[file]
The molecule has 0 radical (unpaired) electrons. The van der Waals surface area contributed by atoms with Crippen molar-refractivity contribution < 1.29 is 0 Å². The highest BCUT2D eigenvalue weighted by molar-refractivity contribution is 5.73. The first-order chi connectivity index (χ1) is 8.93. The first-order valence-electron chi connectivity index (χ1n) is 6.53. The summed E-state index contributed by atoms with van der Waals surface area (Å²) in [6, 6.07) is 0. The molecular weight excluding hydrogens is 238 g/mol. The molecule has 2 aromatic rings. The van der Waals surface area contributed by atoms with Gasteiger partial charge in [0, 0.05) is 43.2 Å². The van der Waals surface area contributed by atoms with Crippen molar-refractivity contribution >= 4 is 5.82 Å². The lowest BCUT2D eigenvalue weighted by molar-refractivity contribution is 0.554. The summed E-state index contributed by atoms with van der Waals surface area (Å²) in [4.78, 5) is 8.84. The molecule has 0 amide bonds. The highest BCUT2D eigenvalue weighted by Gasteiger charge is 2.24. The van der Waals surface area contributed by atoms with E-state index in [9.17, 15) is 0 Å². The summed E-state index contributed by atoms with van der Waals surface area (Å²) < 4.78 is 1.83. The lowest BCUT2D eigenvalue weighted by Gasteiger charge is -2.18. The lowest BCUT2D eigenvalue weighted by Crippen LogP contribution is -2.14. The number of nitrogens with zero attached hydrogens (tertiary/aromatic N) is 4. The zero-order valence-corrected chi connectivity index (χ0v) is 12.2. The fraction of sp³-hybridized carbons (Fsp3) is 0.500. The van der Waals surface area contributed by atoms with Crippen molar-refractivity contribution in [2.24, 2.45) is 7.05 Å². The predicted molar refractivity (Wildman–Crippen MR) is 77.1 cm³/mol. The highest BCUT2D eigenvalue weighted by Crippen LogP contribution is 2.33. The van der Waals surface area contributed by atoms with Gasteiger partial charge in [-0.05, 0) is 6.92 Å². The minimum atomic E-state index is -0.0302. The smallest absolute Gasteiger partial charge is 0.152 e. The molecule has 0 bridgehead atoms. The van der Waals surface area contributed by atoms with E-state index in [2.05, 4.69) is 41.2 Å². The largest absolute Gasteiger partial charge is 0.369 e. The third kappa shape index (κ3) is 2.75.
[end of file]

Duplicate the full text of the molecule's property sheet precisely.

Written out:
The molecule has 0 radical (unpaired) electrons. The van der Waals surface area contributed by atoms with Crippen molar-refractivity contribution < 1.29 is 0 Å². The highest BCUT2D eigenvalue weighted by molar-refractivity contribution is 5.73. The first-order chi connectivity index (χ1) is 8.93. The first-order valence-electron chi connectivity index (χ1n) is 6.53. The summed E-state index contributed by atoms with van der Waals surface area (Å²) in [6, 6.07) is 0. The molecular weight excluding hydrogens is 238 g/mol. The molecule has 2 aromatic rings. The van der Waals surface area contributed by atoms with Gasteiger partial charge in [0, 0.05) is 43.2 Å². The van der Waals surface area contributed by atoms with Crippen molar-refractivity contribution >= 4 is 5.82 Å². The lowest BCUT2D eigenvalue weighted by molar-refractivity contribution is 0.554. The summed E-state index contributed by atoms with van der Waals surface area (Å²) in [4.78, 5) is 8.84. The molecule has 0 amide bonds. The highest BCUT2D eigenvalue weighted by Gasteiger charge is 2.24. The van der Waals surface area contributed by atoms with E-state index in [9.17, 15) is 0 Å². The summed E-state index contributed by atoms with van der Waals surface area (Å²) < 4.78 is 1.83. The lowest BCUT2D eigenvalue weighted by Gasteiger charge is -2.18. The lowest BCUT2D eigenvalue weighted by Crippen LogP contribution is -2.14. The number of nitrogens with zero attached hydrogens (tertiary/aromatic N) is 4. The zero-order valence-corrected chi connectivity index (χ0v) is 12.2. The fraction of sp³-hybridized carbons (Fsp3) is 0.500. The van der Waals surface area contributed by atoms with Crippen molar-refractivity contribution in [2.24, 2.45) is 7.05 Å². The predicted molar refractivity (Wildman–Crippen MR) is 77.1 cm³/mol. The highest BCUT2D eigenvalue weighted by Crippen LogP contribution is 2.33. The van der Waals surface area contributed by atoms with Gasteiger partial charge in [-0.05, 0) is 6.92 Å². The minimum atomic E-state index is -0.0302. The smallest absolute Gasteiger partial charge is 0.152 e. The molecule has 0 bridgehead atoms. The van der Waals surface area contributed by atoms with E-state index in [2.05, 4.69) is 41.2 Å². The largest absolute Gasteiger partial charge is 0.369 e. The third kappa shape index (κ3) is 2.75.